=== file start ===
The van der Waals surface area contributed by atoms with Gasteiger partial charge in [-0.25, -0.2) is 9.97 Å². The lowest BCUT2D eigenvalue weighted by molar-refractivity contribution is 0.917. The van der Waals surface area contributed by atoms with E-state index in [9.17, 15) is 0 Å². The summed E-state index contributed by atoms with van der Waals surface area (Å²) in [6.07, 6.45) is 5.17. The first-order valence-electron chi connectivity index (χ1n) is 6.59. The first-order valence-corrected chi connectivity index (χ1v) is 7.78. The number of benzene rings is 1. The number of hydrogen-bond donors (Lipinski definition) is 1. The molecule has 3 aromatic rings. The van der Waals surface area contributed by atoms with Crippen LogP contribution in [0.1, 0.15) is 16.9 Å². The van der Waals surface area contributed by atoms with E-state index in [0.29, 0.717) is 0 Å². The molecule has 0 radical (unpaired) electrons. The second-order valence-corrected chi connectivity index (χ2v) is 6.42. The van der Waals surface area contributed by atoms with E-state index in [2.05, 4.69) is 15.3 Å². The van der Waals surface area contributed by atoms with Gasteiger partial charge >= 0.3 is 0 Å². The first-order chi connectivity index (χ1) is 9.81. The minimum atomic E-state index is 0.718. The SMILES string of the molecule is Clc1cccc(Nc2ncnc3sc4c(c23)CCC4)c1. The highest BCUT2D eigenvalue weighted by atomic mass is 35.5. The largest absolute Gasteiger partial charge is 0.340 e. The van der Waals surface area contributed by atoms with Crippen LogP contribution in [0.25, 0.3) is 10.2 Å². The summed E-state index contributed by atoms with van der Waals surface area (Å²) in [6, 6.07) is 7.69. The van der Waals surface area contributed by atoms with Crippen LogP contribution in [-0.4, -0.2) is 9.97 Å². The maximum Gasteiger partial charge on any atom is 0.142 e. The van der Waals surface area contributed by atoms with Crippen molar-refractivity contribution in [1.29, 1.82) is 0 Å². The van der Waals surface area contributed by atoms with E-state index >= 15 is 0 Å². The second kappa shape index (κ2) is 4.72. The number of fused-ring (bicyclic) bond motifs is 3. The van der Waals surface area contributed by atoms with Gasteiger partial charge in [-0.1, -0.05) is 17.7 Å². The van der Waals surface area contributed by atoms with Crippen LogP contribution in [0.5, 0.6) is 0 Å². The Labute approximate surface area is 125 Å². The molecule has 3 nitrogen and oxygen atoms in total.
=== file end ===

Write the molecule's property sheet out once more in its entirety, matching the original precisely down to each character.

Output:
The van der Waals surface area contributed by atoms with Gasteiger partial charge in [-0.25, -0.2) is 9.97 Å². The lowest BCUT2D eigenvalue weighted by molar-refractivity contribution is 0.917. The van der Waals surface area contributed by atoms with E-state index in [9.17, 15) is 0 Å². The summed E-state index contributed by atoms with van der Waals surface area (Å²) in [6.07, 6.45) is 5.17. The first-order valence-electron chi connectivity index (χ1n) is 6.59. The first-order valence-corrected chi connectivity index (χ1v) is 7.78. The number of benzene rings is 1. The number of hydrogen-bond donors (Lipinski definition) is 1. The molecule has 3 aromatic rings. The van der Waals surface area contributed by atoms with Crippen LogP contribution in [0.1, 0.15) is 16.9 Å². The van der Waals surface area contributed by atoms with E-state index in [0.29, 0.717) is 0 Å². The molecule has 0 radical (unpaired) electrons. The second-order valence-corrected chi connectivity index (χ2v) is 6.42. The van der Waals surface area contributed by atoms with E-state index in [2.05, 4.69) is 15.3 Å². The van der Waals surface area contributed by atoms with Gasteiger partial charge >= 0.3 is 0 Å². The first-order chi connectivity index (χ1) is 9.81. The minimum atomic E-state index is 0.718. The SMILES string of the molecule is Clc1cccc(Nc2ncnc3sc4c(c23)CCC4)c1. The highest BCUT2D eigenvalue weighted by atomic mass is 35.5. The largest absolute Gasteiger partial charge is 0.340 e. The van der Waals surface area contributed by atoms with Crippen LogP contribution in [0.25, 0.3) is 10.2 Å². The summed E-state index contributed by atoms with van der Waals surface area (Å²) in [6, 6.07) is 7.69. The van der Waals surface area contributed by atoms with Crippen LogP contribution in [-0.4, -0.2) is 9.97 Å². The maximum Gasteiger partial charge on any atom is 0.142 e. The van der Waals surface area contributed by atoms with Crippen molar-refractivity contribution in [1.29, 1.82) is 0 Å². The van der Waals surface area contributed by atoms with E-state index >= 15 is 0 Å². The second kappa shape index (κ2) is 4.72. The number of fused-ring (bicyclic) bond motifs is 3. The van der Waals surface area contributed by atoms with Gasteiger partial charge in [-0.1, -0.05) is 17.7 Å². The van der Waals surface area contributed by atoms with Crippen LogP contribution in [0.5, 0.6) is 0 Å². The Labute approximate surface area is 125 Å². The molecule has 3 nitrogen and oxygen atoms in total.